Nicki Minaj Opens Up About Her Beef With Miley Cyrus, Cultural Appropriation

Every so often, a big name celebrity feud comes along that is more about substance than style. Indeed, at first blush the VMAs dust-up between Nicki Minaj and Miley Cyrus seemed to be little more than a typical clash of egos between multi-platinum superstars. But in a recent interview with the New York Times Magazine, Nicki Minaj put some meat on the bone when discussing her beef with the artist formerly known as Hannah Montana.

The Chicago Tribune summarized the genesis of the feud between Nicki Minaj and Miley Cyrus, noting that the whole thing started when Minaj posted a tweet about double standards in the music industry that manifest through award shows. Cyrus, asked to respond to Nicki’s comments, was dismissive of her fellow songstress, offering criticism of Minaj’s general attitude and demeanor. The whole thing came to a head when Nicki Minaj called out Miley Cyrus when both women appeared at this year’s MTV Video Music Awards show.

Nicki Minaj arrives at the 2015 VMAs.

“Now back to this b***h who had a lot to say about me the other day in the press. Miley, what’s good?”

Of course, the two divas never came to blows as the VMAs rolled on that night. But Nicki Minaj has gathered her thoughts considerably since then, explaining to the New York Times Magazine that the attitudes and practices that she initially spoke out about months ago via Twitter are effectively typified by people like Miley Cyrus.

“The fact that you feel upset about me speaking on something that affects black women makes me feel like you have some big balls,” Minaj said of her issues with Cyrus. “You’re in videos with black men, and you’re bringing out black women on your stages, but you don’t want to know how black women feel about something that’s so important?”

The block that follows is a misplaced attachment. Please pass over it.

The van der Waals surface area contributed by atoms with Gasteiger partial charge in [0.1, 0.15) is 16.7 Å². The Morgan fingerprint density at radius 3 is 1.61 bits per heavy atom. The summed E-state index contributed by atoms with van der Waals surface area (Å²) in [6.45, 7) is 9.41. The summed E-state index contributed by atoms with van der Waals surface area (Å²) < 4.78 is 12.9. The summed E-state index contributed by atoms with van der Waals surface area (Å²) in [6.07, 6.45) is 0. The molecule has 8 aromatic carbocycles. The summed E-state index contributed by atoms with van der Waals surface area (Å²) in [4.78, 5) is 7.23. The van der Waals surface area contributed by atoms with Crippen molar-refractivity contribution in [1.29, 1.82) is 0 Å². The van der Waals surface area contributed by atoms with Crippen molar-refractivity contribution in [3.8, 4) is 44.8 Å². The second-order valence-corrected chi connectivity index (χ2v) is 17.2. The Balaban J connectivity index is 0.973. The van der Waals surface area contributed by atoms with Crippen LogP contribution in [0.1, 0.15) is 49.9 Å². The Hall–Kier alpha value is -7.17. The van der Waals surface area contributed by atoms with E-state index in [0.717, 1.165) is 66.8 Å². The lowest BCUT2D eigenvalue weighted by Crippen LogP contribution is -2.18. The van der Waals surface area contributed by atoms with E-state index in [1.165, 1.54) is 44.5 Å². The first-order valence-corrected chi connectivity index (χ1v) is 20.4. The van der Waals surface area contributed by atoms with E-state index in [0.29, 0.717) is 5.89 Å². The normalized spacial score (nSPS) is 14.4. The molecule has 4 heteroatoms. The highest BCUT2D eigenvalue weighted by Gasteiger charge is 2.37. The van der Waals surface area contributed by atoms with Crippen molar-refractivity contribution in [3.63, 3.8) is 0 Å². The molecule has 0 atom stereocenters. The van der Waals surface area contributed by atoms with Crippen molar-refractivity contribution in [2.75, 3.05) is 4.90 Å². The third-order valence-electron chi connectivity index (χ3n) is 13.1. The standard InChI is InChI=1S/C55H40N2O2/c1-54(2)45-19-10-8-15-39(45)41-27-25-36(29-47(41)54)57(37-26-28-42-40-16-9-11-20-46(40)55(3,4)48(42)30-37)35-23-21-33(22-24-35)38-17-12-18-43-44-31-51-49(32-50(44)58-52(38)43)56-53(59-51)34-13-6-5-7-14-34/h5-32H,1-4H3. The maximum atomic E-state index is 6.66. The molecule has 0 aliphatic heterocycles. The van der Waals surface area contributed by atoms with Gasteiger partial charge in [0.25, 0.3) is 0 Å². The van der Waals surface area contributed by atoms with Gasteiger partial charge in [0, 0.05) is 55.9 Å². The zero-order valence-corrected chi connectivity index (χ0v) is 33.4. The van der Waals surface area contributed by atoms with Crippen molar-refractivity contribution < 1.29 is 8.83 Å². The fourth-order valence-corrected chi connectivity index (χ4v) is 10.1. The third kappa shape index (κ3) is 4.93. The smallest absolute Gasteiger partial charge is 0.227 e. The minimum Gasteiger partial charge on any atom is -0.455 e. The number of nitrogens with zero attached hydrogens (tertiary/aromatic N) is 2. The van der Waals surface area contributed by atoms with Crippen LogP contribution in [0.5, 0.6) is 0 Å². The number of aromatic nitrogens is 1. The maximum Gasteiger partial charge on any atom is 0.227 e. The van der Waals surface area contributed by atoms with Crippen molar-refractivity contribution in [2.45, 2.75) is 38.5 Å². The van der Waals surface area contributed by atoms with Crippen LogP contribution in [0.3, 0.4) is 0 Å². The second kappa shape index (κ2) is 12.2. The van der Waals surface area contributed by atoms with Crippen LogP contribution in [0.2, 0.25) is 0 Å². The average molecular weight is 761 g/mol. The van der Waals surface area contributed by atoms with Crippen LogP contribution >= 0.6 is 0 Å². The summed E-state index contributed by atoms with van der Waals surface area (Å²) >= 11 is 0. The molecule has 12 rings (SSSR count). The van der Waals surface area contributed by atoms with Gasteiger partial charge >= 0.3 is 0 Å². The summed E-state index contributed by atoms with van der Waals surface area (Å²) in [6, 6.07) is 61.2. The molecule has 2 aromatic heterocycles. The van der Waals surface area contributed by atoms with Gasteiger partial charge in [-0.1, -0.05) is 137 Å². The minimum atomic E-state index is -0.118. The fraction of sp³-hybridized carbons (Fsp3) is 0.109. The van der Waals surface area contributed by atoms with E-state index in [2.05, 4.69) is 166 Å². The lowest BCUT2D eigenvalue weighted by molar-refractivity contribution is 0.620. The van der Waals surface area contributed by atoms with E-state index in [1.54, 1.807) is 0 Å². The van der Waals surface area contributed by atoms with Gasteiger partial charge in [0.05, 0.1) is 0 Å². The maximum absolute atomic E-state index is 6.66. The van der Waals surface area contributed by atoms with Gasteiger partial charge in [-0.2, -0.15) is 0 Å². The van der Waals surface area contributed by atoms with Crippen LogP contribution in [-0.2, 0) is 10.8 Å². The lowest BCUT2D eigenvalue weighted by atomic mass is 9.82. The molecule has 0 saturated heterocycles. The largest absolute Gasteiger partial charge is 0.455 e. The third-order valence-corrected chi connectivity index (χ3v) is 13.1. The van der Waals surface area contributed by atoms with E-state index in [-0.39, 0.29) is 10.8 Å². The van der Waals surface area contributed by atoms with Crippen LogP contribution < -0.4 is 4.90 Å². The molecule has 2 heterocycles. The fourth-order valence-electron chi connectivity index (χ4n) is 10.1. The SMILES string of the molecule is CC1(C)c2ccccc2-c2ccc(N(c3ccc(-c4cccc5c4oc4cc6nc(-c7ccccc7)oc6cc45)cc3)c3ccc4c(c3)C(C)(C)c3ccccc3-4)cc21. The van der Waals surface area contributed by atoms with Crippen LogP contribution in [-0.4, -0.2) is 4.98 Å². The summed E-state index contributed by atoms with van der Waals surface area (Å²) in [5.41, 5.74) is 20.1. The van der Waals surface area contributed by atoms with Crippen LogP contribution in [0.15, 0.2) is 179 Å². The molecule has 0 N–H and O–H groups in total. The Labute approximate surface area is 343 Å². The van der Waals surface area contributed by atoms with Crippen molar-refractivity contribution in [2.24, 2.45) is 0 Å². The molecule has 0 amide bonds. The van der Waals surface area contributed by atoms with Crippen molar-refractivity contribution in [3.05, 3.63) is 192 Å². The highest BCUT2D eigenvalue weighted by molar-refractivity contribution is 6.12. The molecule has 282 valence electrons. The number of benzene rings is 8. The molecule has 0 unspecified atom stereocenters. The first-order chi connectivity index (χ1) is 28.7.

Miley Cyrus, in one of her many outfits from this year's VMAs.

Minaj went on to critique the larger issue of cultural appropriation in American society, suggesting that too many people are keen to enjoy the superficial aspects of black culture while simultaneously projecting a complete absence of interest and empathy with regard to the day-to-day issues that concern most African-Americans.

“Come on, you can’t want the good without the bad. If you want to enjoy our culture and our lifestyle, bond with us, dance with us, have fun with us, twerk with us, rap with us, then you should also want to know what affects us, what is bothering us, what we feel is unfair to us. You shouldn’t not want to know that.”

Questions and concerns regarding cultural appropriation in America have become more prevalent over the course of recent years, often manifesting via public controversies. Recording artists Pharrell Williams and Iggy Azalea are among a host of public personalities who have become embroiled in their on cultural appropriation imbroglios. Quoted in a lengthy primer by Jezebel, Fordham University Law professor Susan Scafidi, author of Who Owns Culture? Appropriation and Authenticity in American Law, crafted one of the more succinct definitions of the concept of cultural appropriation.

“Taking intellectual property, traditional knowledge, cultural expressions, or artifacts from someone else’s culture without permission…This can include unauthorized use of another culture’s dance, dress, music, language, folklore, cuisine, traditional medicine, religious symbols, etc. It’s most likely to be harmful when the source community is a minority group that has been oppressed or exploited in other ways or when the object of appropriation is particularly sensitive, e.g. sacred objects.”

Frankfurt school theoretician Theodor Adorno offered a more substantial framework for cultural appropriation through his 1944 work “The Culture Industry: Enlightenment As Mass Deception” in which he argued that the blind consumption of culture creates an amalgamation with advertising, making it both meaningless and omnipotent at the same time.

Given her plainspoken assessments in the New York Times Magazine interview, it’s obvious that Nicki Minaj doesn’t need to read a single page of work by thinkers like Adorno when it comes to dropping serious wisdom about what’s going down in American business and culture today. Whether or not Miley Cyrus sees fit to respond to Nicki’s recent ruminations might keep star-watchers on the edges of their seats for a spell, but it’s clear that Nicki Minaj has a worldview that’s far too forward-looking to be sidetracked by a simple personality conflict.

[Images via Larry Busacca/Getty Images for NARAS; Frazer Harrison/Getty Images; Jason Merritt/Getty Images]